Where are the Ocean World dolphins?
From ANIMAL PEOPLE, October 1994:
Twelve dolphins from the
defunct Ocean World marine park in Fort
Lauderdale were flown to the St.
Anthony’s Key dolphin swim facility in
Honduras on September 15 in an expedit-
ed deal that raised the suspicion of release
advocates––especially after former Ocean
World dolphin trainer and longtime critic
of the facility Russ Rector said September
18 that an Ocean World staffer had told
him six dolphins were never unloaded at
St. Anthony’s, but instead were flown on
to the Isla Mujares resort near Cancun,
Mexico, where visitors may swim with
either dolphins or sea turtles.
At deadline, September 20,
Alliance of Marine Mammal Parks and
Aquariums executive director Marilee
Keefe said she had been personally
assured by USDA Animal and Plant
Health Inspection Service director Dale
Schwindaman that the report was
false––but to be sure, an APHIS staffer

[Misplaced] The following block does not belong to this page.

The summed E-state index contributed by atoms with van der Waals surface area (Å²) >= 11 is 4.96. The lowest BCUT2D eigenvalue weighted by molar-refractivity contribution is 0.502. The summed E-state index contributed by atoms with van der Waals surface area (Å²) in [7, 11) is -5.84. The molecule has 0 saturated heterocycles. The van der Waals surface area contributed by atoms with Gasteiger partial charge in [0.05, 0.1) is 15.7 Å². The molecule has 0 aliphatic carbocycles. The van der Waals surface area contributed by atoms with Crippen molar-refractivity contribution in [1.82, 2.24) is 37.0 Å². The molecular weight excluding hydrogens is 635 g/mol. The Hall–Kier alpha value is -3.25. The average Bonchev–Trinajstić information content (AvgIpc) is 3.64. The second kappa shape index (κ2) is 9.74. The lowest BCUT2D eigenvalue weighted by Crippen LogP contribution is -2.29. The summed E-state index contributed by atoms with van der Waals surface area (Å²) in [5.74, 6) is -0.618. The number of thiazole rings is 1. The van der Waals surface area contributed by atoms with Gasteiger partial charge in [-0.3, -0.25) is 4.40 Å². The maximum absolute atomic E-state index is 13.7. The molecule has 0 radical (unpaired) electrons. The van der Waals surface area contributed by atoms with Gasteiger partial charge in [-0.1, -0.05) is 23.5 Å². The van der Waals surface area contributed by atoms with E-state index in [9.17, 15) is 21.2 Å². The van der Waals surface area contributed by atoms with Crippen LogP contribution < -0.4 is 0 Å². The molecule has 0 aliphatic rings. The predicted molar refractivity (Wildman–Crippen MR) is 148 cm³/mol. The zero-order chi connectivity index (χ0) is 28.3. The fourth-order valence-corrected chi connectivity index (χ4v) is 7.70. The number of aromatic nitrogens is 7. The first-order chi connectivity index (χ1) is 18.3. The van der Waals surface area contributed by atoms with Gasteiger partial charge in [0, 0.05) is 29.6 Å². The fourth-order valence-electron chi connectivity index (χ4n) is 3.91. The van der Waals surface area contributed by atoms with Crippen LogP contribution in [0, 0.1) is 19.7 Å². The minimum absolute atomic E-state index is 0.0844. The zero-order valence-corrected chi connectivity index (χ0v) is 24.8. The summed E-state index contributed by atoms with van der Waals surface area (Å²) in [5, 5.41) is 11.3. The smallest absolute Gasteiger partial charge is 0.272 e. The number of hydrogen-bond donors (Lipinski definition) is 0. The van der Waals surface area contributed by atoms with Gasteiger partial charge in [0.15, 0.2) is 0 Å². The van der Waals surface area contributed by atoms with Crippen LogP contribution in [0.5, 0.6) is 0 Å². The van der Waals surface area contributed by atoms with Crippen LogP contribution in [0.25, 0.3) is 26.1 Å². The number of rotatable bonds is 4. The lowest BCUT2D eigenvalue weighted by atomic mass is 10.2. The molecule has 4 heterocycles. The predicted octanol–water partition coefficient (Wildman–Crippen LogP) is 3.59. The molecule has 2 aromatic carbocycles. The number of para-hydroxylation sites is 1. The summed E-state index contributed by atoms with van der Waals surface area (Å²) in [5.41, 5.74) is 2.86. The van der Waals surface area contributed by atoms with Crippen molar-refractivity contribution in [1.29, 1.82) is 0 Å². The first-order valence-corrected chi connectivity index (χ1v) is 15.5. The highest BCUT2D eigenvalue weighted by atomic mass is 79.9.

was to count the dolphins at St. Anthony’s
the next morning.
Rector and Rick Trout, another
ex-trainer now crusading for dolphin
elease, offered Ocean World $130,000
for the dolphins as the sale to St.
Anthony’s was in the works. Joe Roberts
and Ric O’Barry, who are now preparing
to release dolphins from the Ocean Reef
Club (see above) and the U.S. Navy,
offered $15,000 for just one dolphin,
Delta, who was captured with two of the
Ocean Reef Club dolphins in 1990. Both
offers were refused. Rector has called a
retaliatory boycott of Florida tourism.
The dolphins went to St.
Anthony’s, a.k.a. the Institute for Marine
Sciences, after every accredited U.S.
aquarium declined them. Six, captive-
born, are relatively young; five were
wild-caught and are reportedly from 29 to
45 years old. Consisting of two enclosed
ocean lagoons, St. Anthony’s is widely
considered a model program , but the
1991 lawsuit by which Honduran political
figure Julio Cesar Galindo won title from
the estate of his former partner, the late
Paul Adams, a U.S. citizen, has drawn
attention from U.S. Senator Patrick Leahy
(D-Vt.) for apparent lack of due process.